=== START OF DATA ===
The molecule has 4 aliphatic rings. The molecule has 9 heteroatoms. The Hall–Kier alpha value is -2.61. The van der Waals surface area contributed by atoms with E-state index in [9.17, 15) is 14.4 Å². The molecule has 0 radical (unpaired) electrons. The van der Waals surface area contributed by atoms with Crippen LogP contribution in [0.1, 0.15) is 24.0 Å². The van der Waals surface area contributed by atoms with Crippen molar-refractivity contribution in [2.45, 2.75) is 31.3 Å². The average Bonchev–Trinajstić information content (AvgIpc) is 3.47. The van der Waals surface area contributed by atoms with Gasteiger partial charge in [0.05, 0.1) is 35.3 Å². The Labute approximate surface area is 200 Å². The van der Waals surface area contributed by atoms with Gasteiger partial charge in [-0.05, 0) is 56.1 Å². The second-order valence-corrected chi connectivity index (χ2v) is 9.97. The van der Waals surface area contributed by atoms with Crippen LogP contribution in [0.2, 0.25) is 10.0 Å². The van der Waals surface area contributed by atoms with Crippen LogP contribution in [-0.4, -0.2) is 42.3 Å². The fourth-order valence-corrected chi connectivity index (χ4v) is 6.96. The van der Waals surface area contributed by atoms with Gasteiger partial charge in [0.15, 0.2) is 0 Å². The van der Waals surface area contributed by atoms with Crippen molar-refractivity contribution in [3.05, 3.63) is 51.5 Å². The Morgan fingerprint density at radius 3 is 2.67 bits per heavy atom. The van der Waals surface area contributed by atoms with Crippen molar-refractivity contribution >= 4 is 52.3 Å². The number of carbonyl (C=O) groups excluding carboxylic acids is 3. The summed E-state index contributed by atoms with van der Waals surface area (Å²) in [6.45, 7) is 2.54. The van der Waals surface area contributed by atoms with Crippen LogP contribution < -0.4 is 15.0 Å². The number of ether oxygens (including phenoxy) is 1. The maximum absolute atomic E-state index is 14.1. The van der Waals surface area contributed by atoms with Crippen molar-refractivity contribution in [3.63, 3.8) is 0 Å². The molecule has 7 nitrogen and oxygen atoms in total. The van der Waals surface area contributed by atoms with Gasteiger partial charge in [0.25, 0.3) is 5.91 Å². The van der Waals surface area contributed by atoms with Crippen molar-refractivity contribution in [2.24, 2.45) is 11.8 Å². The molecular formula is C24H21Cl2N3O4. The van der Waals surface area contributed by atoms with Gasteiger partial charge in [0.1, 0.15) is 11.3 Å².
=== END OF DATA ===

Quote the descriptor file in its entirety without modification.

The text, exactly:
The molecule has 4 aliphatic rings. The molecule has 9 heteroatoms. The Hall–Kier alpha value is -2.61. The van der Waals surface area contributed by atoms with E-state index in [9.17, 15) is 14.4 Å². The molecule has 0 radical (unpaired) electrons. The van der Waals surface area contributed by atoms with Crippen LogP contribution in [0.1, 0.15) is 24.0 Å². The van der Waals surface area contributed by atoms with Crippen molar-refractivity contribution in [2.45, 2.75) is 31.3 Å². The average Bonchev–Trinajstić information content (AvgIpc) is 3.47. The van der Waals surface area contributed by atoms with Gasteiger partial charge in [0.05, 0.1) is 35.3 Å². The Labute approximate surface area is 200 Å². The van der Waals surface area contributed by atoms with Gasteiger partial charge in [-0.05, 0) is 56.1 Å². The second-order valence-corrected chi connectivity index (χ2v) is 9.97. The van der Waals surface area contributed by atoms with Crippen LogP contribution in [0.2, 0.25) is 10.0 Å². The van der Waals surface area contributed by atoms with Crippen LogP contribution in [-0.4, -0.2) is 42.3 Å². The fourth-order valence-corrected chi connectivity index (χ4v) is 6.96. The van der Waals surface area contributed by atoms with Gasteiger partial charge in [0.15, 0.2) is 0 Å². The van der Waals surface area contributed by atoms with Crippen molar-refractivity contribution in [3.05, 3.63) is 51.5 Å². The Morgan fingerprint density at radius 3 is 2.67 bits per heavy atom. The van der Waals surface area contributed by atoms with Crippen molar-refractivity contribution >= 4 is 52.3 Å². The number of carbonyl (C=O) groups excluding carboxylic acids is 3. The summed E-state index contributed by atoms with van der Waals surface area (Å²) in [6.45, 7) is 2.54. The van der Waals surface area contributed by atoms with Crippen LogP contribution < -0.4 is 15.0 Å². The number of ether oxygens (including phenoxy) is 1. The maximum absolute atomic E-state index is 14.1. The van der Waals surface area contributed by atoms with Crippen molar-refractivity contribution in [3.63, 3.8) is 0 Å². The molecule has 7 nitrogen and oxygen atoms in total. The van der Waals surface area contributed by atoms with Gasteiger partial charge in [0.25, 0.3) is 5.91 Å². The van der Waals surface area contributed by atoms with Crippen molar-refractivity contribution in [2.24, 2.45) is 11.8 Å². The molecular formula is C24H21Cl2N3O4. The van der Waals surface area contributed by atoms with Gasteiger partial charge in [0.1, 0.15) is 11.3 Å².